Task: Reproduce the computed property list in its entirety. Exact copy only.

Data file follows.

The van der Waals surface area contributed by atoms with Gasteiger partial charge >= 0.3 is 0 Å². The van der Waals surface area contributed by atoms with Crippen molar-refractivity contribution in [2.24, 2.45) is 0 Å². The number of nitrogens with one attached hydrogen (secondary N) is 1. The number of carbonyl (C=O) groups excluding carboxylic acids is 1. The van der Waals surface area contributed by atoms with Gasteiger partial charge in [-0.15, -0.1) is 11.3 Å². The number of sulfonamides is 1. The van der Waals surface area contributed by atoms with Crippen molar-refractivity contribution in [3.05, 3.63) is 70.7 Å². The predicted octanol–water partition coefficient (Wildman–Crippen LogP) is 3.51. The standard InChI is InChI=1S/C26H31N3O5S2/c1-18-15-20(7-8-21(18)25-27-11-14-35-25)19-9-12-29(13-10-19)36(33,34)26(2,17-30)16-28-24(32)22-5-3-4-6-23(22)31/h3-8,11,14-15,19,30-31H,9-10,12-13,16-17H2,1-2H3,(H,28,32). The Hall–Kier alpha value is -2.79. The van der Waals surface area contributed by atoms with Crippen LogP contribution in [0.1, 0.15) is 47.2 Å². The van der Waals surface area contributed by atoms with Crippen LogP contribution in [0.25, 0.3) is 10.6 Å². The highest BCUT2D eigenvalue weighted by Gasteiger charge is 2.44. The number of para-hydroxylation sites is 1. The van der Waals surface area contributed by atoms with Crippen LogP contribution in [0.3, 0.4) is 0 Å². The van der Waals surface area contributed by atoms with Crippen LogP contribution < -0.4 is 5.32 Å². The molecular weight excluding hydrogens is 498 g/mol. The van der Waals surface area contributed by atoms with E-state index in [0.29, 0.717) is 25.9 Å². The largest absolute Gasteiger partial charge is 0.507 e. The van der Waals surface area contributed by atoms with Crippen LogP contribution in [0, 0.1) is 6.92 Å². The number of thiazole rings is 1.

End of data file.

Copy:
The van der Waals surface area contributed by atoms with Gasteiger partial charge >= 0.3 is 0 Å². The van der Waals surface area contributed by atoms with Crippen molar-refractivity contribution in [2.24, 2.45) is 0 Å². The number of nitrogens with one attached hydrogen (secondary N) is 1. The number of carbonyl (C=O) groups excluding carboxylic acids is 1. The van der Waals surface area contributed by atoms with Gasteiger partial charge in [-0.15, -0.1) is 11.3 Å². The number of sulfonamides is 1. The van der Waals surface area contributed by atoms with Crippen molar-refractivity contribution in [3.05, 3.63) is 70.7 Å². The predicted octanol–water partition coefficient (Wildman–Crippen LogP) is 3.51. The standard InChI is InChI=1S/C26H31N3O5S2/c1-18-15-20(7-8-21(18)25-27-11-14-35-25)19-9-12-29(13-10-19)36(33,34)26(2,17-30)16-28-24(32)22-5-3-4-6-23(22)31/h3-8,11,14-15,19,30-31H,9-10,12-13,16-17H2,1-2H3,(H,28,32). The Hall–Kier alpha value is -2.79. The van der Waals surface area contributed by atoms with Crippen LogP contribution in [0.1, 0.15) is 47.2 Å². The van der Waals surface area contributed by atoms with Crippen LogP contribution in [0.25, 0.3) is 10.6 Å². The highest BCUT2D eigenvalue weighted by Gasteiger charge is 2.44. The number of para-hydroxylation sites is 1. The van der Waals surface area contributed by atoms with Crippen LogP contribution in [0.3, 0.4) is 0 Å². The van der Waals surface area contributed by atoms with Crippen LogP contribution < -0.4 is 5.32 Å². The molecular weight excluding hydrogens is 498 g/mol. The van der Waals surface area contributed by atoms with E-state index in [0.29, 0.717) is 25.9 Å². The largest absolute Gasteiger partial charge is 0.507 e. The van der Waals surface area contributed by atoms with Crippen LogP contribution in [0, 0.1) is 6.92 Å². The number of thiazole rings is 1.